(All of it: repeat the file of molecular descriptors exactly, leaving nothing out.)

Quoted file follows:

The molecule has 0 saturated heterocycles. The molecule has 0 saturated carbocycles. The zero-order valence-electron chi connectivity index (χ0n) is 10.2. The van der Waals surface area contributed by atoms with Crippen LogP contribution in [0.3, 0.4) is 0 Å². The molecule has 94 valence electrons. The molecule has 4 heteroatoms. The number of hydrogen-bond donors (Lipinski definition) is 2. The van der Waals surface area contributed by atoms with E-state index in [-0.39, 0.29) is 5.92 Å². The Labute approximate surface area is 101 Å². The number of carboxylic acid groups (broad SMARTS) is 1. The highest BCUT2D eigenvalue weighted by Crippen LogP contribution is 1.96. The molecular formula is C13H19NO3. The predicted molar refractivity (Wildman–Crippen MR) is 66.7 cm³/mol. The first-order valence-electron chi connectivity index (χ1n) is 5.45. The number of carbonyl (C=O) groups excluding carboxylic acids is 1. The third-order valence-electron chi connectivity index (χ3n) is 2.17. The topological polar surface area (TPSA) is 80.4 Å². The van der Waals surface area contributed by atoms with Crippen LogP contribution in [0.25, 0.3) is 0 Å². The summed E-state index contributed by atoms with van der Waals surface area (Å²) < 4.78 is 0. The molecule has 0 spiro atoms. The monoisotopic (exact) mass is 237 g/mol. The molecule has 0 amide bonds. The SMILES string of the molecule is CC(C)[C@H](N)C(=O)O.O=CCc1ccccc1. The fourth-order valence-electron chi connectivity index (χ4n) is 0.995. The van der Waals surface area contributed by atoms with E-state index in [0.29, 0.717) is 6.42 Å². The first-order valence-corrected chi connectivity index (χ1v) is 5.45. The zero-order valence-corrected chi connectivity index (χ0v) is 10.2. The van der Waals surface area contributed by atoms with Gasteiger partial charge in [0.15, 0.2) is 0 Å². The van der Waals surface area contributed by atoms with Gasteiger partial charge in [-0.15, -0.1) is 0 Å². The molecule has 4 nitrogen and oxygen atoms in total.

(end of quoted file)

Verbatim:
The molecule has 0 saturated heterocycles. The molecule has 0 saturated carbocycles. The zero-order valence-electron chi connectivity index (χ0n) is 10.2. The van der Waals surface area contributed by atoms with Crippen LogP contribution in [0.3, 0.4) is 0 Å². The molecule has 94 valence electrons. The molecule has 4 heteroatoms. The number of hydrogen-bond donors (Lipinski definition) is 2. The van der Waals surface area contributed by atoms with E-state index in [-0.39, 0.29) is 5.92 Å². The Labute approximate surface area is 101 Å². The number of carboxylic acid groups (broad SMARTS) is 1. The highest BCUT2D eigenvalue weighted by Crippen LogP contribution is 1.96. The molecular formula is C13H19NO3. The predicted molar refractivity (Wildman–Crippen MR) is 66.7 cm³/mol. The first-order valence-electron chi connectivity index (χ1n) is 5.45. The number of carbonyl (C=O) groups excluding carboxylic acids is 1. The third-order valence-electron chi connectivity index (χ3n) is 2.17. The topological polar surface area (TPSA) is 80.4 Å². The van der Waals surface area contributed by atoms with Crippen LogP contribution in [0.25, 0.3) is 0 Å². The summed E-state index contributed by atoms with van der Waals surface area (Å²) < 4.78 is 0. The molecule has 0 spiro atoms. The monoisotopic (exact) mass is 237 g/mol. The molecule has 0 amide bonds. The SMILES string of the molecule is CC(C)[C@H](N)C(=O)O.O=CCc1ccccc1. The fourth-order valence-electron chi connectivity index (χ4n) is 0.995. The van der Waals surface area contributed by atoms with E-state index in [0.29, 0.717) is 6.42 Å². The first-order valence-corrected chi connectivity index (χ1v) is 5.45. The zero-order valence-corrected chi connectivity index (χ0v) is 10.2. The van der Waals surface area contributed by atoms with Gasteiger partial charge in [0.15, 0.2) is 0 Å². The van der Waals surface area contributed by atoms with Gasteiger partial charge in [-0.15, -0.1) is 0 Å². The molecule has 4 nitrogen and oxygen atoms in total.